Kingfisher, Oklahoma, May 23, 1923.
A special meeting of the Oklahoma Historical Society, authorized by a vote of the last annual meeting, having been called to convene at Kingfisher for the purpose of commemorating the thirtieth anniversary of the organization of the Society, a number of members visited the city for the purpose of attending such a meeting. A heavy rain storm which prevailed during the greater part of the previous week prevented the attendance from being as large as it otherwise would have been. The meeting convened in the dining room of the Central Hotel, in which the Society was organized May 27, 1893, the hotel being known as the Johnson House.
Luncheon was served, after which Mr. C. P. Wickmiller of Kingfisher as toastmaster, called the assembly to order and made a brief address, in the course of which he told of his first visit to Oklahoma, as the official photographer of Payne’s Oklahoma colony, on the occasion of its first invasion of the Unassigned lands; then commonly known as the “Oklahoma Country,” in the early part of 1883. He especially mentioned the speech which Captain Payne made after the arrival of the Colony on the site of the proposed settlement and quoted Payne as closing his speech by saying, “Boys, if we do nothing else, we are at least making history.”
Hon. George. L. Bowman of Kingfisher was then introduced to deliver an address welcoming the visiting members of the Society to Kingfisher, which he did in most felicitous terms.
Mr. Jasper Sipes, President of the Society, was then called upon to respond. In the course of his response, President Sipes referred to the number of leading citizens whom Kingfisher had given to the public service of the Territory and State, mentioning Governor Seay, Secretary Grimes, Judge Kane, Mr. and Mrs. Pat Nagle and others almost equally as well known. He also took occasion to pay a tribute to Wm. P. Campbell, who was the real founder of the Oklahoma Historical
Society, and who has ever been indefatigable in his efforts in its behalf as its custodian.
Hon. D. W. Perry of Carnegie was introduced as a man who had helped locate the capital at Kingfisher. Mr. Peery introduced his remarks by paying a fine tribute to the ability and sterling worth of Hon. Wm. C. McCartney, who represented Kingfisher County in the Upper House of the Territorial Legislative Assembly in its first session in 1890-91. Mr. Peery then recited at considerable length the story of the struggle for the location of the territorial capital during the first session, when he was a member of the Lower House and of his efforts to locate it at Kingfisher, after the governor had vetoed the bill locating it at Oklahoma City. Because of the personal interest involved, Mr. Peery’s address was listened to with the keenest attention and interest.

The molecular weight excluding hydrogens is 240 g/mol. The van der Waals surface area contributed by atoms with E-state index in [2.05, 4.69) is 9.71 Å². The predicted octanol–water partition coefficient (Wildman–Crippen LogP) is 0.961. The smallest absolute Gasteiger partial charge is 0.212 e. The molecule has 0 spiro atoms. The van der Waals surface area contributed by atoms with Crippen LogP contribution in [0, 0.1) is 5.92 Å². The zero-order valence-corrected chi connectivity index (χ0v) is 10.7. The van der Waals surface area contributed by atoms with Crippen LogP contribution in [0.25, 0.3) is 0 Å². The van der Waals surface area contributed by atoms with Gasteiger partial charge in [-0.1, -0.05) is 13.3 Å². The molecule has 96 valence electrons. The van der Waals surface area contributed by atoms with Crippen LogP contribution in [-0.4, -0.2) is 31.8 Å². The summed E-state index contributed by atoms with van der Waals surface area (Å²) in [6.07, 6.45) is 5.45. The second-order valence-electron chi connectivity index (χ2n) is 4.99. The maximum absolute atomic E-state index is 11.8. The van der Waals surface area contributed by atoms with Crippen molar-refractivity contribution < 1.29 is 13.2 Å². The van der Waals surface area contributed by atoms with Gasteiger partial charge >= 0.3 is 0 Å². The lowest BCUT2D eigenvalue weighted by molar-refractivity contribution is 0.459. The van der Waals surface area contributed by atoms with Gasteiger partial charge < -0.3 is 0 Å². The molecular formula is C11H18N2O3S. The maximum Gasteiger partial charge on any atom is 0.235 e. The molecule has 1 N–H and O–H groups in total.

Mrs. Michael Conlan was then introduced and spoke briefly of her work as Field Collector of the Society and emphasized especially the importance of aiding the Society in its efforts to gather up all sorts of historical material, both for library and museum and warning that much of it would be lost if not secured soon.
Mr. J. B. Thoburn, Secretary of the Society, was then called for and introduced. Mr. Thoburn confined his remarks to the local history of Kingfisher and its immediate vicinity, suggesting and urging especially that a marker should be put on the site of the old Kingfisher stage station and another one on one of the approaches of the ford over which Kingfisher Creek was crossed by the Chisholm Trail.
Mr. W. P. Campbell, Custodian of the Society, was then introduced and read a brief address which is preserved elsewhere.
Mrs. Annette D. Ehler of Hennessey, was then called for and introduced. In her bright and witty way she congratulated the Society on having chosen a good county in which to be organized, mentioning that Kingfisher and Kingfisher County is a good place in which to inaugurate any enterprise and urged the Society and its members to feel free to come back there for inspiration at any time.
The meeting was then adjourned